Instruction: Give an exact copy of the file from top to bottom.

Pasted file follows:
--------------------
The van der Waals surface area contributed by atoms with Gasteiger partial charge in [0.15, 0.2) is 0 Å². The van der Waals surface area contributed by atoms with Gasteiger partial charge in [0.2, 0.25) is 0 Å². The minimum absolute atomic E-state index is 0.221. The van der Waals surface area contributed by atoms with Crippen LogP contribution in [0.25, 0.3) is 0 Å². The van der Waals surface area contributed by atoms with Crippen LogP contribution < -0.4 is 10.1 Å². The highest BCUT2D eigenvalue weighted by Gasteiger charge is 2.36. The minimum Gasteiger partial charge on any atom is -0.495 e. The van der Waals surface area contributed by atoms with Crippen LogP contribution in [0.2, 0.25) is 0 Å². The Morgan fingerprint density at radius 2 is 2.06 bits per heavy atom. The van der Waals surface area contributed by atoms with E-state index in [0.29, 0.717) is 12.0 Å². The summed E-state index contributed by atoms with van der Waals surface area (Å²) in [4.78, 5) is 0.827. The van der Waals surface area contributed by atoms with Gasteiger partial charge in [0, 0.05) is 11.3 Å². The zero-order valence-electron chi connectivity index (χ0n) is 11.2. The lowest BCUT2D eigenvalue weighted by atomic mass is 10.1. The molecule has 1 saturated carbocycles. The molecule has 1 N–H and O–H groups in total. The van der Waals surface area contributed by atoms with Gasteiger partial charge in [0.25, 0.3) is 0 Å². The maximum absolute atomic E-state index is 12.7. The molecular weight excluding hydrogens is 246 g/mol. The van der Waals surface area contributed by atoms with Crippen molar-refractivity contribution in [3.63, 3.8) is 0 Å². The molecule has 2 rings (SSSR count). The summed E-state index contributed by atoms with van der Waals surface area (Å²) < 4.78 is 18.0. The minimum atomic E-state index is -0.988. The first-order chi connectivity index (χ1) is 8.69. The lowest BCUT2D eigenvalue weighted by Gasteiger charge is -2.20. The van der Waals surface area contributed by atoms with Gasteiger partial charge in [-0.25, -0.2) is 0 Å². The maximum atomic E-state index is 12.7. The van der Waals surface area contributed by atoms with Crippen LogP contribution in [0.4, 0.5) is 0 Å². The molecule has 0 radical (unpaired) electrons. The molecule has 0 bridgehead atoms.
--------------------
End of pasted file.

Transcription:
The van der Waals surface area contributed by atoms with Gasteiger partial charge in [0.15, 0.2) is 0 Å². The van der Waals surface area contributed by atoms with Gasteiger partial charge in [0.2, 0.25) is 0 Å². The minimum absolute atomic E-state index is 0.221. The van der Waals surface area contributed by atoms with Crippen LogP contribution in [0.25, 0.3) is 0 Å². The van der Waals surface area contributed by atoms with Crippen LogP contribution < -0.4 is 10.1 Å². The highest BCUT2D eigenvalue weighted by Gasteiger charge is 2.36. The minimum Gasteiger partial charge on any atom is -0.495 e. The van der Waals surface area contributed by atoms with Crippen LogP contribution in [0.2, 0.25) is 0 Å². The Morgan fingerprint density at radius 2 is 2.06 bits per heavy atom. The van der Waals surface area contributed by atoms with E-state index in [0.29, 0.717) is 12.0 Å². The summed E-state index contributed by atoms with van der Waals surface area (Å²) in [4.78, 5) is 0.827. The van der Waals surface area contributed by atoms with Gasteiger partial charge in [0, 0.05) is 11.3 Å². The zero-order valence-electron chi connectivity index (χ0n) is 11.2. The lowest BCUT2D eigenvalue weighted by atomic mass is 10.1. The molecule has 1 saturated carbocycles. The molecule has 1 N–H and O–H groups in total. The van der Waals surface area contributed by atoms with Gasteiger partial charge in [0.25, 0.3) is 0 Å². The maximum absolute atomic E-state index is 12.7. The molecular weight excluding hydrogens is 246 g/mol. The van der Waals surface area contributed by atoms with Crippen molar-refractivity contribution in [3.63, 3.8) is 0 Å². The molecule has 2 rings (SSSR count). The summed E-state index contributed by atoms with van der Waals surface area (Å²) < 4.78 is 18.0. The minimum atomic E-state index is -0.988. The first-order chi connectivity index (χ1) is 8.69. The lowest BCUT2D eigenvalue weighted by Gasteiger charge is -2.20. The van der Waals surface area contributed by atoms with Gasteiger partial charge in [-0.25, -0.2) is 0 Å². The maximum atomic E-state index is 12.7. The van der Waals surface area contributed by atoms with Crippen LogP contribution in [0.4, 0.5) is 0 Å². The molecule has 0 radical (unpaired) electrons. The molecule has 0 bridgehead atoms.